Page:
Discover the cosmos! Each day a different image or photograph of our fascinating universe is featured, along with a brief explanation written by a professional astronomer.
2011 August 26
Explanation: A nearby star has exploded and telescopes all over the world are turning to monitor it. The supernova, dubbed PTF 11kly, was discovered by computer only two days ago as part of the Palomar Transient Factory (PTF) sky survey utilizing the wide angle 1.2-metre Samuel Oschin Telescope in California. Its rapid recovery makes it one of the supernovae caught most soon after ignition. PTF 11kly occurred in the photogenic Pinwheel galaxy (M101), which, being only about 21 million light years away, makes it one of the closest supernovae seen in decades. Rapid follow up observations have already given a clear indication that PTF 11kly is a Type Ia supernova, a type of white dwarf detonation that usually progresses in such a standard manner than it has helped to calibrate the expansion history of the entire universe. Studying such a close and young Type Ia event, however, may yield new and unique clues. If early indications are correct, PTF 11kly should brighten to about visual magnitude 10 in the coming weeks, making it possible to monitor with even moderately sized telescopes.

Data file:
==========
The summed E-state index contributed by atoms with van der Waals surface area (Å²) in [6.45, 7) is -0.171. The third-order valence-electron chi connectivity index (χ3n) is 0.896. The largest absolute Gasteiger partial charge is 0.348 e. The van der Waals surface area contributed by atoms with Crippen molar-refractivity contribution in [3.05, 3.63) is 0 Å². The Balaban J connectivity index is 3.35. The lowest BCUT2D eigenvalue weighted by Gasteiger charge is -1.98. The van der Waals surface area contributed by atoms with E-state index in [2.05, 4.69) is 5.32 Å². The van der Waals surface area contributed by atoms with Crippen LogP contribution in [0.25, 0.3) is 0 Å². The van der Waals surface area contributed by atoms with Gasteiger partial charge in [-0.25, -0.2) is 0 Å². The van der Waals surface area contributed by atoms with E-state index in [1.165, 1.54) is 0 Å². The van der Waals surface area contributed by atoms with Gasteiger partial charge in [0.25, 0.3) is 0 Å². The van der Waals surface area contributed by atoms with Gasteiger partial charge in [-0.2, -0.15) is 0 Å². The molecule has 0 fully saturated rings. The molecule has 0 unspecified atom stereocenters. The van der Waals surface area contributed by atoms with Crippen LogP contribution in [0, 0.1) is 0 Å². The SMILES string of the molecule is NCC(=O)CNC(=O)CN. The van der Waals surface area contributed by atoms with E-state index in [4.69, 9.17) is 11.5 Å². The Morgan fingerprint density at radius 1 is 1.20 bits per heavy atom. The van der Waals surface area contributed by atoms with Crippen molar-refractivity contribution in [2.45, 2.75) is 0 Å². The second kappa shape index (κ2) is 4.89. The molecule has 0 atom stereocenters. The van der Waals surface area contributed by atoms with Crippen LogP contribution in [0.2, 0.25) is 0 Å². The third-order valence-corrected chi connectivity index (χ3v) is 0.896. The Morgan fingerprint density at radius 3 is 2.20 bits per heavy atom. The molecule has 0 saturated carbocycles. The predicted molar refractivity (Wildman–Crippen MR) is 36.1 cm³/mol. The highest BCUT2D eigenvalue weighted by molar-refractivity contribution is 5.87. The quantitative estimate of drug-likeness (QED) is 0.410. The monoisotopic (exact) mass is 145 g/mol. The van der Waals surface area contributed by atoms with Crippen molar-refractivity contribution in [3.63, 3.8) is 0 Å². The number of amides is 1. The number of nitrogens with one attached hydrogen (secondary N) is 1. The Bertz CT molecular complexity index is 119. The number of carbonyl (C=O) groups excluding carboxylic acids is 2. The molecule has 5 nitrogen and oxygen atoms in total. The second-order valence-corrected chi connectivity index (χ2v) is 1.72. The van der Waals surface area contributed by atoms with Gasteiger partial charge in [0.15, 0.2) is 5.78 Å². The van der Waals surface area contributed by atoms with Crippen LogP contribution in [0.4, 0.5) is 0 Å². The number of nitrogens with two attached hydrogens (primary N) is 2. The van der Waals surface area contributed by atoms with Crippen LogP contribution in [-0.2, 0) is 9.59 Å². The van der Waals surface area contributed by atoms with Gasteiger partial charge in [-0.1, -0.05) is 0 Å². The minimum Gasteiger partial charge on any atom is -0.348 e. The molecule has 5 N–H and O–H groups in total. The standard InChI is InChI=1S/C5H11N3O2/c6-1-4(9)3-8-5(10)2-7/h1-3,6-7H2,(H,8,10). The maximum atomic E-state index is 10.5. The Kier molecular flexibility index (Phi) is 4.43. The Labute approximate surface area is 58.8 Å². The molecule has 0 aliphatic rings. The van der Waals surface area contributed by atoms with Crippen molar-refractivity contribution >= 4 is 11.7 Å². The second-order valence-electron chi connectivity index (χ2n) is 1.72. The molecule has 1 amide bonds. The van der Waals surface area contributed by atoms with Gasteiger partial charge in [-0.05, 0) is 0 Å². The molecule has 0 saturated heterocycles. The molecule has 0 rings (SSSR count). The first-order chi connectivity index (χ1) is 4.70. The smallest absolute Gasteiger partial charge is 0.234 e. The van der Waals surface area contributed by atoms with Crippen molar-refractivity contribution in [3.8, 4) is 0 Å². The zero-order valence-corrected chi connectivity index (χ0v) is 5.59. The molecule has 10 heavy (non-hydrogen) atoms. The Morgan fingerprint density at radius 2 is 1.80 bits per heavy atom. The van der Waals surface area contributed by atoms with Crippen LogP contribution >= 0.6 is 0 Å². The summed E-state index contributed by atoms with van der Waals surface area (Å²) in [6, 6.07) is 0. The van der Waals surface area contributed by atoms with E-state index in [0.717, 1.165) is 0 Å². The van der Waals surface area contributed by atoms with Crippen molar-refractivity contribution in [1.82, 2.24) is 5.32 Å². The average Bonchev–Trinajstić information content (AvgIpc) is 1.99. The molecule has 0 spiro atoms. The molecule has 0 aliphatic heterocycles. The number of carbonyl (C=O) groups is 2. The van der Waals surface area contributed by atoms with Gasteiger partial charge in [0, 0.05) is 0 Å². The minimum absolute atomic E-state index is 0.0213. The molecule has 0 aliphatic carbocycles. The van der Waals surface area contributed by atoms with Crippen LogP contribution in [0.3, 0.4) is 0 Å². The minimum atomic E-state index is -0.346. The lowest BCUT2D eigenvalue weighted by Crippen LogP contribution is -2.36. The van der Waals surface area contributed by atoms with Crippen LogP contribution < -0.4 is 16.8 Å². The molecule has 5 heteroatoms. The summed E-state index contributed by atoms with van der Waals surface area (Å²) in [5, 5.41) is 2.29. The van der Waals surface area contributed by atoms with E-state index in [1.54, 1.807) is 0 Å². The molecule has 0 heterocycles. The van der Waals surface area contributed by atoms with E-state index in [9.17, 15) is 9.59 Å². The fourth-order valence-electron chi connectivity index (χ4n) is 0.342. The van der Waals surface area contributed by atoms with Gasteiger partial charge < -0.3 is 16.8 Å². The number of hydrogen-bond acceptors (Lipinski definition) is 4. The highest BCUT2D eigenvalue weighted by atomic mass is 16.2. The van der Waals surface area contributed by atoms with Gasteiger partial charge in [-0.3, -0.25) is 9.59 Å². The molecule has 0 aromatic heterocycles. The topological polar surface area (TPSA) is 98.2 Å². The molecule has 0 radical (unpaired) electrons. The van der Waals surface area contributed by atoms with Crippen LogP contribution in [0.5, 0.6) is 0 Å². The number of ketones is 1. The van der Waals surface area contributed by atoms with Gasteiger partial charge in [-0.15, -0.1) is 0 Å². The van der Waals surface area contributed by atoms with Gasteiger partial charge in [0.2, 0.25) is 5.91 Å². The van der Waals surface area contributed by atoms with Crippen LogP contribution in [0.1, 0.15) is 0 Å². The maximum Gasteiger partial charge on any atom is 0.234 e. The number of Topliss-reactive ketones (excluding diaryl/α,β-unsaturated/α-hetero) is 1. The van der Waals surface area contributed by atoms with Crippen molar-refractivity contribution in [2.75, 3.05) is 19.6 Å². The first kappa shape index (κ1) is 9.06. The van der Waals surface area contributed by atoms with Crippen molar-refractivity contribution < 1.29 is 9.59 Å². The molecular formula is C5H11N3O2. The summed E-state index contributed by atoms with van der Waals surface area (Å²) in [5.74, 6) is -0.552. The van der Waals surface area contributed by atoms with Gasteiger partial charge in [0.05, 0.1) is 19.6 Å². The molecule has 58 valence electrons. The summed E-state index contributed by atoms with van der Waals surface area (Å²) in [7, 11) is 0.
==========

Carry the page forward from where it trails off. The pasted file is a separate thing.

Authors & editors:
Jerry Bonnell (UMCP)
NASA Official: Phillip Newman Specific rights apply.
A service of: ASD at NASA / GSFC
& Michigan Tech. U.